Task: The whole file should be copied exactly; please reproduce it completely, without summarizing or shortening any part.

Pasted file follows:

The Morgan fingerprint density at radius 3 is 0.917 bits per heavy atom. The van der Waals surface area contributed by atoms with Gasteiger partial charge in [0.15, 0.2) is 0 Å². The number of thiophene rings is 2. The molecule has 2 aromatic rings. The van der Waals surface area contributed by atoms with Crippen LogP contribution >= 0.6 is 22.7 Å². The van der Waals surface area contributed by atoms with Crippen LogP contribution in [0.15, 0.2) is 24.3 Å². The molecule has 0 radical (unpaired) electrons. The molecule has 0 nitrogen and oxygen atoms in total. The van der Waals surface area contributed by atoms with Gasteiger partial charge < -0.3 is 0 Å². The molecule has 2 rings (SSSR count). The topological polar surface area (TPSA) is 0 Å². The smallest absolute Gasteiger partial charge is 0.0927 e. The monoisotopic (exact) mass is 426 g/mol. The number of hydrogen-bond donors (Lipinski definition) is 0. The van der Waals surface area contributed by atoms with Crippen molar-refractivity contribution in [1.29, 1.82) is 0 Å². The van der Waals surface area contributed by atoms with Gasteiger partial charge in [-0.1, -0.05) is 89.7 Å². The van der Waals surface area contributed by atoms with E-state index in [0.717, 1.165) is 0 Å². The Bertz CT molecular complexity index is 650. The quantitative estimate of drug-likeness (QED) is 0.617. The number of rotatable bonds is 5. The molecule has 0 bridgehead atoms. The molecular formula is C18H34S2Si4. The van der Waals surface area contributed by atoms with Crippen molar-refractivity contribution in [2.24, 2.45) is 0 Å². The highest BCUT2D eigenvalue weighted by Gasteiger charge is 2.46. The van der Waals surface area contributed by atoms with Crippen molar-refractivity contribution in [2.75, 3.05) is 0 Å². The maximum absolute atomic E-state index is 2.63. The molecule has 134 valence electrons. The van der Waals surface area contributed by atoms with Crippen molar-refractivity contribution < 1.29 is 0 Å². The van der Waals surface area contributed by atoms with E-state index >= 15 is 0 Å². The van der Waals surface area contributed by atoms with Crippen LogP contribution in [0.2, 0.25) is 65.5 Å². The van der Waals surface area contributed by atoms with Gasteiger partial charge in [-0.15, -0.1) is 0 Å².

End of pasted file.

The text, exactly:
The Morgan fingerprint density at radius 3 is 0.917 bits per heavy atom. The van der Waals surface area contributed by atoms with Gasteiger partial charge in [0.15, 0.2) is 0 Å². The number of thiophene rings is 2. The molecule has 2 aromatic rings. The van der Waals surface area contributed by atoms with Crippen LogP contribution >= 0.6 is 22.7 Å². The van der Waals surface area contributed by atoms with Crippen LogP contribution in [0.15, 0.2) is 24.3 Å². The molecule has 0 radical (unpaired) electrons. The molecule has 0 nitrogen and oxygen atoms in total. The van der Waals surface area contributed by atoms with Gasteiger partial charge < -0.3 is 0 Å². The molecule has 2 rings (SSSR count). The topological polar surface area (TPSA) is 0 Å². The smallest absolute Gasteiger partial charge is 0.0927 e. The monoisotopic (exact) mass is 426 g/mol. The number of hydrogen-bond donors (Lipinski definition) is 0. The van der Waals surface area contributed by atoms with Crippen molar-refractivity contribution in [1.29, 1.82) is 0 Å². The van der Waals surface area contributed by atoms with Gasteiger partial charge in [-0.1, -0.05) is 89.7 Å². The van der Waals surface area contributed by atoms with E-state index in [0.717, 1.165) is 0 Å². The Bertz CT molecular complexity index is 650. The quantitative estimate of drug-likeness (QED) is 0.617. The number of rotatable bonds is 5. The molecule has 0 bridgehead atoms. The molecular formula is C18H34S2Si4. The van der Waals surface area contributed by atoms with Crippen molar-refractivity contribution in [2.24, 2.45) is 0 Å². The highest BCUT2D eigenvalue weighted by Gasteiger charge is 2.46. The van der Waals surface area contributed by atoms with Crippen molar-refractivity contribution in [2.75, 3.05) is 0 Å². The maximum absolute atomic E-state index is 2.63. The molecule has 134 valence electrons. The van der Waals surface area contributed by atoms with Crippen molar-refractivity contribution < 1.29 is 0 Å². The van der Waals surface area contributed by atoms with E-state index >= 15 is 0 Å². The van der Waals surface area contributed by atoms with Crippen LogP contribution in [0.2, 0.25) is 65.5 Å². The van der Waals surface area contributed by atoms with Gasteiger partial charge in [-0.15, -0.1) is 0 Å².